Saturday, April 17, 2004

There are so many good articles That I could fill up my blog with links. Instead I think I will give you one.


I am fixin to go under the knife so I descided to write and post my final will and testament.

In tune with the movie Second Hand Lions.

My wife gets it all but for most of my tools to go to my son Jezreel James, and Most of my memorbilia in my two 40 mm grenade cans to go to my daughter Janell Liane.

To the rest of my family if you want to see that stuff go to my son or my daughter and if you bitch you can have $.25 cents out of my change jar.

Just bury me in the family plot in Oklahoma. I don't need a fancy coffin, a pine box will do and as to this embalming crap you can ignore that too. Just keep my body refridgerated and I should be fine.

What I want written on my headstone is: Here lies Ronald Cody Erkkila, A man who did not care what anyone else in this world thought but did care that we would live under God and find our happiness not in our selves but in God by his Son Jesus Christ.



We are not painting the Democrats as evil. We are stripping the paint off the Democrats and exposing the underlying evil that exists in them, and of course the Democrats don't like what they see either. But in line with their nature they of course blame someone else for their evil.

Doesn't that attitude find it's begginings with Freud and a few other athiestic Psyco-ologists, that they got it from their social enviroment?

This isn't Viet Nam


Many have been questioning our mission because of the violence in Iraq - but it is worth remembering what former Israeli foreign minister Moshe Arens once said: "The Middle East is not the Middle West." Violence in the Middle East is more of a norm than an exception. Nonetheless, well over 80 percent of Iraq is supportive of our mission to attempt to build democracy there.

Thats up from 65 % the last poll I saw. Hmm. I wonder if we are convincing the Iraqi people that we are not the land of the great Satan? Here Let me answer that for you. YUP!

I would link to the article but apparently the New York Post doesn't want to let you outsiders in and I get only a bad link so HA.

Friday, April 16, 2004

John Kerry supported a 50 cent per gallon increase in the gas tax, which would cost the average American family $657 a year.

By J. Michael Waller

Holdovers Held Up Security Strategy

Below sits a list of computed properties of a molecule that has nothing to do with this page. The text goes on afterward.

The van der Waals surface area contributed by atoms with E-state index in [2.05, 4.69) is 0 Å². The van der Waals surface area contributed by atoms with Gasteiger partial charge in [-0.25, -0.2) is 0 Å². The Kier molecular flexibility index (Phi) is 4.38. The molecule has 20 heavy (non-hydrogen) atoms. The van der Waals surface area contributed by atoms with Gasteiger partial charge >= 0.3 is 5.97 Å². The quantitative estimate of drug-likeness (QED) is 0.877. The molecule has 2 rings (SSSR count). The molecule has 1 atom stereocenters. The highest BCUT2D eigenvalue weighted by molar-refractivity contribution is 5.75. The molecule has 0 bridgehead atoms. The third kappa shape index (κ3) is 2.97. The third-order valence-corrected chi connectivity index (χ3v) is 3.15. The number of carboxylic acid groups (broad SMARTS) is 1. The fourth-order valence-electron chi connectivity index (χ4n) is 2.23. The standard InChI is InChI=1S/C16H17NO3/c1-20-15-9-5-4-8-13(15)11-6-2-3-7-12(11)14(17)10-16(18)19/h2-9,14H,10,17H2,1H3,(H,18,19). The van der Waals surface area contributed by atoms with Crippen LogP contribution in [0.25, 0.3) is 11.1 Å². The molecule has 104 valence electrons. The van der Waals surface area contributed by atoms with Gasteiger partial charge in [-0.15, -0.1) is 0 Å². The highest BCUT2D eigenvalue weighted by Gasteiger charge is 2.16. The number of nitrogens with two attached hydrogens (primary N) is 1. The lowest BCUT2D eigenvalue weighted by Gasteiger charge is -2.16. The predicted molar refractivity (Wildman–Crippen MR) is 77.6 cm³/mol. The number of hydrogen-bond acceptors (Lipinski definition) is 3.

Posted March 29, 2004


Why Rednecks Are Not Paramedic

A couple of rednecks are out in the woods hunting when one of them
suddenly grabs his chest and falls to the ground. He doesn't seem to be
breathing; his eyes are rolled back in his head.
The other guy whips out his cell phone and calls 911. He gasps to the
operator, "I think Bubba is dead! What should I do?"
The operator, in a calm soothing voice says, "Just take it easy and
follow my instructions. First, let's make sure he's dead."
There is a silence... and then a shot is heard.
The guy's voice comes back OK now what?

Term limits

For the record I am for term limits, especially at the state level. 12 years.

Subj: COMMON SENSE - Oooh, Complexity
Date: 4/14/2004 8:21:50 PM Eastern Standard Time


"Oooh, Complexity"

I just got back from Wyoming, where politicians are
working overtime to overturn term limits. I came away
with a sense of déjà vu. Though the faces change, the
arguments don't.

Take the most common objection: Why limit the rights
of voters to vote for whomever they want? The Wyoming
rep who filed the lawsuit against term limits argued
that. He said it is "unconstitutional" to take away
voters' rights "to decide who serves them and how

And yet it was the voters themselves who
overwhelmingly voted to put in term limits, by 77
percent! The voters understand the difference between
choosing one candidate over another and applying a
general rule about how long candidates -- good or bad
-- should serve. It's not personal for them. It's a
recognition of the complexity of choice.

But "complexity" is a fighting word for Wyoming's
Secretary of State Joe Meyer, who asserts the world
is more complex than in decades past. Only with
extended terms, he thinks, can legislators gain the
knowledge they need. "You're getting rid of someone
with twelve years of experience and replacing them
with someone who can't find the bathroom."